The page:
I met with a pastor and Sunday School director yesterday. The pastor was called to serve this church nine years ago. The director joined the church two years ago, is just beginning his service, and has never served as Sunday School director before. On top of that, the church is in the middle of a three-phase construction/renovation project which is largely focusing on Sunday School space. More than once the director quoting one of my blog posts, Help for the New Sunday School Director, said that he felt like he was “drinking from a fire hydrant.”
It did not, however, take me long to understand why the director, an architect, had been enlisted. He obviously was an eager learner. He had found my blog and had read numerous posts and had printed several that he wanted to reference again. To go along with that information, I shared three books with him. On top of that, the director had made out a list of sixteen items in his “Plan for Bible Studies.” Items on his list ranged from deciding on frequency and the best time for teacher meetings and training sessions, communicating with teachers, making new classroom assignments, acclimating new members, setting up teacher appreciation, and more. What a list!
At one point, I emphasized the importance of prioritizing his list. He will need to choose the top 1-3 items on his list and focus his time and energy on those items until they are well underway or complete. These would be prioritized by importance and by sequence. In other words, some items are necessarily addressed first because others which follow depend on it. After he has accomplished the first 1-3, he can move on to other items. Granted, some of the items are simply making wise and informed decisions, but communication of even those items can be overwhelming for him and his teachers and workers.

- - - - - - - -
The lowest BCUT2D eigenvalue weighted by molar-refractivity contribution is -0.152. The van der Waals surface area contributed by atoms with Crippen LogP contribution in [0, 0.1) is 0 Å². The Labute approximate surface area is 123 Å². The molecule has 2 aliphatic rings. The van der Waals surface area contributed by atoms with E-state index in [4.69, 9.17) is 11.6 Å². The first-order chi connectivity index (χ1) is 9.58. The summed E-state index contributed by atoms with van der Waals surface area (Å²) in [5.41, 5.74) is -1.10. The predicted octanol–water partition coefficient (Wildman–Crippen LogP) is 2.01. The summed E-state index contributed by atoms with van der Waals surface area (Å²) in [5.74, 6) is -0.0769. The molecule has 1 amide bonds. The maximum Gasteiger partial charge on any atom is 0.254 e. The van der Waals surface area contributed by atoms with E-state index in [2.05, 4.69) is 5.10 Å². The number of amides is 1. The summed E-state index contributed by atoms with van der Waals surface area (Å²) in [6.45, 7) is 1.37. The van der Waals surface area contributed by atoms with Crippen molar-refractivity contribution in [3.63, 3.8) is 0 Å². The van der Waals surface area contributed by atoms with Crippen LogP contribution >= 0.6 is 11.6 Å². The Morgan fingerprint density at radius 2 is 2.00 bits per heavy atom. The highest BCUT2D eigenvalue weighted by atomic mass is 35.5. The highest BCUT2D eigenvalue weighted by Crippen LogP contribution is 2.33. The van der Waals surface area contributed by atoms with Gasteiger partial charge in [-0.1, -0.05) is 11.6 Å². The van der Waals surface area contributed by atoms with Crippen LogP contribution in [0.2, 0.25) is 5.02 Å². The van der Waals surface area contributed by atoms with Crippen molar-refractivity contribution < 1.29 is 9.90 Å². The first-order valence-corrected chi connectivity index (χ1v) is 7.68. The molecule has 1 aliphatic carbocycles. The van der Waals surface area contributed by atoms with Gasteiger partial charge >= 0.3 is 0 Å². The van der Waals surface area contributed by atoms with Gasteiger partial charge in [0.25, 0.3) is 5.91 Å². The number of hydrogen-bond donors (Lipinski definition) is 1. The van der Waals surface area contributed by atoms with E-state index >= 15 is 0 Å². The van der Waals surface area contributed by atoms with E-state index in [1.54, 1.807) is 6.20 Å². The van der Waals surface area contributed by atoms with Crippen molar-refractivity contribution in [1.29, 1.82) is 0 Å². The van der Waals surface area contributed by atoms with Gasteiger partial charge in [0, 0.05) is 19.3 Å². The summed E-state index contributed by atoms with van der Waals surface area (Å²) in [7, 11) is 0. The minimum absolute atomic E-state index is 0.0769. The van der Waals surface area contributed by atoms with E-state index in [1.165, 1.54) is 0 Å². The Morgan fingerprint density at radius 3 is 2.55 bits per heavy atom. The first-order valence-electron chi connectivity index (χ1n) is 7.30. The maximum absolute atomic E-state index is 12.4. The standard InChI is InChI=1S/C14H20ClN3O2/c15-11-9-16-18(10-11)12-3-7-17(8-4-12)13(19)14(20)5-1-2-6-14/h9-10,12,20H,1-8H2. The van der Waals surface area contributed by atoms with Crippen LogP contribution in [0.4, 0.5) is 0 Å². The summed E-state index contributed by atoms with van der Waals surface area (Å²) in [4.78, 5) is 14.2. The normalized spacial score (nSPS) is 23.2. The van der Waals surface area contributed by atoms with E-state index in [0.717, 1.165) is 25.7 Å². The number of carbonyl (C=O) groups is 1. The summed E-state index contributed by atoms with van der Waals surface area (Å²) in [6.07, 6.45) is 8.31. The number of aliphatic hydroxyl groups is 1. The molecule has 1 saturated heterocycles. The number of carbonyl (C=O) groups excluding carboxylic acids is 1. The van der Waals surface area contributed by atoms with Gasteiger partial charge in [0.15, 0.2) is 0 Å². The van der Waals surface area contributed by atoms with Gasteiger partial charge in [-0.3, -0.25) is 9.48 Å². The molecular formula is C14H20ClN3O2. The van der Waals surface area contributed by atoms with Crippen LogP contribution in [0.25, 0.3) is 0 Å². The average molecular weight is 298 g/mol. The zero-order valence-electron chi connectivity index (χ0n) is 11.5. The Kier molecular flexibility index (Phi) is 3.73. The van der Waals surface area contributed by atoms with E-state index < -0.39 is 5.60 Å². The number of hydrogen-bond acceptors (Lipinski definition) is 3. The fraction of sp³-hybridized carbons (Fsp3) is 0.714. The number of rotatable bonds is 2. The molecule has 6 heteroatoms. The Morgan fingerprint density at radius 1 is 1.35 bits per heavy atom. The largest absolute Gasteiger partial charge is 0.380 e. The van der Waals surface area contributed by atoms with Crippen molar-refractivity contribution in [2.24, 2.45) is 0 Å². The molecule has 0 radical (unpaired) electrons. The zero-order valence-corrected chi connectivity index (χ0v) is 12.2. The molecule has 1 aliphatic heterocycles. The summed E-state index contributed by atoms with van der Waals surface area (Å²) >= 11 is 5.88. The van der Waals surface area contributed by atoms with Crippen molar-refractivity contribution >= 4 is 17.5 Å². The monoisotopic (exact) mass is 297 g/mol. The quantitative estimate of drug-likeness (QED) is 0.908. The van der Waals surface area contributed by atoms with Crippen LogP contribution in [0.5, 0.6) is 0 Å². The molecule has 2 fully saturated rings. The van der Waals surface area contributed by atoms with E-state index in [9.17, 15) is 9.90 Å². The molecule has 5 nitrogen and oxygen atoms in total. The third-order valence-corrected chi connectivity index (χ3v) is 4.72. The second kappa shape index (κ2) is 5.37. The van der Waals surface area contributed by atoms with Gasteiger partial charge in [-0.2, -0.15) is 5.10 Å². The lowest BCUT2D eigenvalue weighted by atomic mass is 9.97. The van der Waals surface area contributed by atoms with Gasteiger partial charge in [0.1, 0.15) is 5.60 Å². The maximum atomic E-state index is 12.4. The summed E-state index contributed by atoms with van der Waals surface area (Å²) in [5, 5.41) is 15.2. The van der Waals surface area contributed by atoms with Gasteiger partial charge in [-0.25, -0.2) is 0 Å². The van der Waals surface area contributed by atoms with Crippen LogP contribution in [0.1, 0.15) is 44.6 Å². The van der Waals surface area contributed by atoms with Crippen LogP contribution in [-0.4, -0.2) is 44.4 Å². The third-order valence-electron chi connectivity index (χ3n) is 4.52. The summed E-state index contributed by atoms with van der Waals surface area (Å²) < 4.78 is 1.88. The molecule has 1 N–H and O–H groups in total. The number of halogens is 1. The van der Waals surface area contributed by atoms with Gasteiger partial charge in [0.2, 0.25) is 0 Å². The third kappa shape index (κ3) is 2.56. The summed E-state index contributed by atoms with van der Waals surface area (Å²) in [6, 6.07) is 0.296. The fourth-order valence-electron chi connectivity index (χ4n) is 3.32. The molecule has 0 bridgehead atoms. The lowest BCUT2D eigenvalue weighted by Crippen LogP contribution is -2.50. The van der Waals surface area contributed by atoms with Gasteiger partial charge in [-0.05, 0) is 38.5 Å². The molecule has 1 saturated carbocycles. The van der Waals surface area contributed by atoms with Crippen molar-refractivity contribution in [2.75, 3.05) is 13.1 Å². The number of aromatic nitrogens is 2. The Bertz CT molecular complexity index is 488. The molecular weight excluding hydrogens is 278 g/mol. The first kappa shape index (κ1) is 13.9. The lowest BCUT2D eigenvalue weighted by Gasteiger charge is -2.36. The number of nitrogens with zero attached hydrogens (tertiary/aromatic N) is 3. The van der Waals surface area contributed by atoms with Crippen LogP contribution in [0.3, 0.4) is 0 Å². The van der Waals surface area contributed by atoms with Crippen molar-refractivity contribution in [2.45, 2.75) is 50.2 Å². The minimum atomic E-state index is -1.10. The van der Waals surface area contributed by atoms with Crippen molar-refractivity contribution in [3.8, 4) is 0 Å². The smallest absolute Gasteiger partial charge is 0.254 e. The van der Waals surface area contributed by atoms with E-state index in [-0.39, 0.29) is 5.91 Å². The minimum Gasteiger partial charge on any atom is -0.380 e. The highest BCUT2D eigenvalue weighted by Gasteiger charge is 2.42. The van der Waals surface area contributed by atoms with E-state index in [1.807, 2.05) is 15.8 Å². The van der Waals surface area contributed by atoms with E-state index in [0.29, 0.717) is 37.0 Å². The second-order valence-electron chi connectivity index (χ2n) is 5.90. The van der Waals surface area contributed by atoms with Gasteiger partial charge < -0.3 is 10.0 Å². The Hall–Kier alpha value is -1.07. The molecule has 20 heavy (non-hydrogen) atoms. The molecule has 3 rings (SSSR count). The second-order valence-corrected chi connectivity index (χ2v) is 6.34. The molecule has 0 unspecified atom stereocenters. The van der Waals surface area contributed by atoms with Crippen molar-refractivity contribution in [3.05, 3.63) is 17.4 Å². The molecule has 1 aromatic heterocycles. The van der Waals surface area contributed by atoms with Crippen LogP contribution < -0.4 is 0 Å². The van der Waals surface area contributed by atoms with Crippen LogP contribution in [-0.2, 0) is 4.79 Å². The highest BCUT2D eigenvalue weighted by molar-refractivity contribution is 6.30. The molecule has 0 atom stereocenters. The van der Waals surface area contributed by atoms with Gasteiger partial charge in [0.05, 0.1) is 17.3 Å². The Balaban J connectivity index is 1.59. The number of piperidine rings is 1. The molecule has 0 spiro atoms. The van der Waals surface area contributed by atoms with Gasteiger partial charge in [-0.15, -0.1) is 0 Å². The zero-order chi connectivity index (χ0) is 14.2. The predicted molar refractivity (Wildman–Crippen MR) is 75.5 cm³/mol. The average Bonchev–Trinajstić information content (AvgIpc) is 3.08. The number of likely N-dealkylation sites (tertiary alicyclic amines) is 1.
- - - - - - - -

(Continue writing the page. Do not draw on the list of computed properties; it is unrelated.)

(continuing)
Several times in the course of our time together, the director stopped to talk with the pastor about plans or steps in the process. I could tell that the director is a thinker and one who will communicate frequently with his pastor–both are great signs for his effectiveness. They seemed to have a great relationship and already appear to be a good team.
Sunday School leader, are you off to a good start in your Sunday School work this year? What can you learn from this experience I have shared? Are you a learner? Have you identified what you need to know in order to be more effective? Have you prayerfully made out a list of items that need to be addresses/improved. I recommend doing so on paper. Then prioritize your list. Then begin working on them in order. Are you working together as a team with other class or Sunday School leaders and pastor/staff? Much more can be accomplished as a team. This will move you from drinking from a fire hydrant to a less-overwhelming water fountain.
For additional help for the Sunday School director, type “director” into the search box on the upper right hand side of this blog. Of more than two hundred helpful posts for the director, here are four to get you started:
- Top Priorities of a New Sunday School Director
- What Does It Take for a Revolutionary Director to Lead the Sunday School?
- What Does a Revolutionary Sunday School Director Do on Sunday Morning?
- Free Training Materials for Sunday School Teachers.
In addition to the free training materials just mentioned, I want to recommend two other resources for the Sunday School Director: Ten Best Practices to Make Your Sunday School Work and Six Core Values of Sunday School. Don’t just maintain the status quo. Lead. Be revolutionary!